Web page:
J.D. Power says incentives averaged $3,876 per new vehicle in the first two weeks of July, a high for the month and an increase of 7.8 percent from the previous July record set in 2016.
ALG estimates new-vehicle incentives in the U.S. averaged $3,565 last month, or 4.7 percent higher than July 2016. (See chart below.)
Even with slowing sales and rising incentives, automakers have managed to post solid profits because of rising transaction prices and the steady consumer shift from cars to more profitable crossovers and SUVs.
Kelley Blue Book estimates the average transaction price for light vehicles in the United States was $34,721 in July 2017, an increase of $573, or 1.7 percent, from July 2016, yet down 0.3 percent from June.
“Despite modest sales growth for SUVs in a down market, transaction prices in these segments are not particularly strong, with compact SUVs up just 1 percent and midsize SUVs flat,” KKB’s Fleming said.
Barclays analyst Brian Johnson, noting that average transaction prices were up only 0.1 percent in mid-July, said the industry may be close to posting its first decline in monthly average transaction prices since the 2008-09 market collapse.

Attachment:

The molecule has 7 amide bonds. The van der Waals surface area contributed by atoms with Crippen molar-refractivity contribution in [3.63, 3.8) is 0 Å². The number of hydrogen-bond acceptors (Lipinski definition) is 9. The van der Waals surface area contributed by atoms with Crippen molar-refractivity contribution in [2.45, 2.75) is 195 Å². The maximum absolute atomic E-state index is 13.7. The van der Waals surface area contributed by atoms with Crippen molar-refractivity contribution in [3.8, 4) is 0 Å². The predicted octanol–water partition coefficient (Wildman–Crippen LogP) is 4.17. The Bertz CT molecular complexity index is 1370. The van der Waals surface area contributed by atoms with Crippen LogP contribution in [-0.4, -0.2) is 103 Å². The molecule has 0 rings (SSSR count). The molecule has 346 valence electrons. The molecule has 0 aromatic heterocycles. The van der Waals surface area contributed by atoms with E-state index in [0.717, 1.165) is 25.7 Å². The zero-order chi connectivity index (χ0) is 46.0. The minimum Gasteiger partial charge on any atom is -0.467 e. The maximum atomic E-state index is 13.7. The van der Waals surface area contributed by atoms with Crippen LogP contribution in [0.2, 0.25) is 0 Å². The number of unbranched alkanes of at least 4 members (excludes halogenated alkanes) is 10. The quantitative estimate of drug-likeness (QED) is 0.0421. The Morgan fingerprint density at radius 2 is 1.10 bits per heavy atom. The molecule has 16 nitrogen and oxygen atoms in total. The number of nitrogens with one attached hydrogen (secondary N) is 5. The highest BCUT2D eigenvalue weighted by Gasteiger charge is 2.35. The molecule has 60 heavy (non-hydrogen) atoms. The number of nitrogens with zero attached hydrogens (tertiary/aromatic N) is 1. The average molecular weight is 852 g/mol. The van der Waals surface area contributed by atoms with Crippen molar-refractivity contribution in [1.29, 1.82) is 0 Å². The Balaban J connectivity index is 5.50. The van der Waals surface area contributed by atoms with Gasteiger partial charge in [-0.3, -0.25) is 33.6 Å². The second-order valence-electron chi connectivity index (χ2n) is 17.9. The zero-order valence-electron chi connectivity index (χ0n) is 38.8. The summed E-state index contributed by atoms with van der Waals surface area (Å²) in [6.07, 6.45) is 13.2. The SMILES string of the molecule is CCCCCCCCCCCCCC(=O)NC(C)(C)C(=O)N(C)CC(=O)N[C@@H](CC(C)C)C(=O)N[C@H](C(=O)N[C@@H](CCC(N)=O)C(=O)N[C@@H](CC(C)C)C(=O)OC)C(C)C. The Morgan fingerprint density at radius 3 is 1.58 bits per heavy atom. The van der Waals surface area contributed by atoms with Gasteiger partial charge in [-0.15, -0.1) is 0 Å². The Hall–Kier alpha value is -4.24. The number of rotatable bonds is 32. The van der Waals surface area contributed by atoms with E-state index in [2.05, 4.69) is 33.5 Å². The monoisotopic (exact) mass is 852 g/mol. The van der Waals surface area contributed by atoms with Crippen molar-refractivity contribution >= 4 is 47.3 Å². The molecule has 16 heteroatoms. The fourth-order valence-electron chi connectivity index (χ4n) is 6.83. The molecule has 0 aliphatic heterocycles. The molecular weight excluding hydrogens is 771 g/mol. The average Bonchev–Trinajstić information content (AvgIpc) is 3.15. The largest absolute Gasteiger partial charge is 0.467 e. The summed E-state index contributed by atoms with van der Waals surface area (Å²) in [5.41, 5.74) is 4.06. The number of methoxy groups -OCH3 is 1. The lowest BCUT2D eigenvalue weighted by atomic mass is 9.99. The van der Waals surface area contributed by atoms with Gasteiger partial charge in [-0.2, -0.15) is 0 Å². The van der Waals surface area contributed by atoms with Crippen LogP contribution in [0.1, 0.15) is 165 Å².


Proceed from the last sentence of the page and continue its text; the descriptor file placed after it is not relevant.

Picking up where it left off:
“With competition further intensifying in the SUV markets, it’s possible that the era of rising ATPs may be over, even in spite of positive mix,” Johnson said in a note to investors last week. “Interestingly, mid-month data shows that GM has pulled back on incentives quite significantly, even in spite of its elevated inventory situation.”
GM’s inventory rose to its highest level in a decade after its U.S. sales fell 4.7 percent in June.
The company reported 980,454 vehicles in stock as of June 30, which is equal to a 105-day supply. On a total-unit basis, it’s the most since June 2007, according to the Automotive News Data Center.
GM is deliberately padding stocks as it prepares to idle several assembly plants for retooling and the introduction of new large pickups. But instead of the 90-day supply of new vehicles it had targeted at mid-year, it had a 105-day supply as of June 30.
GM CFO Chuck Stevens told investors last month the company remains on track to reach a roughly 70-day supply by year’s end.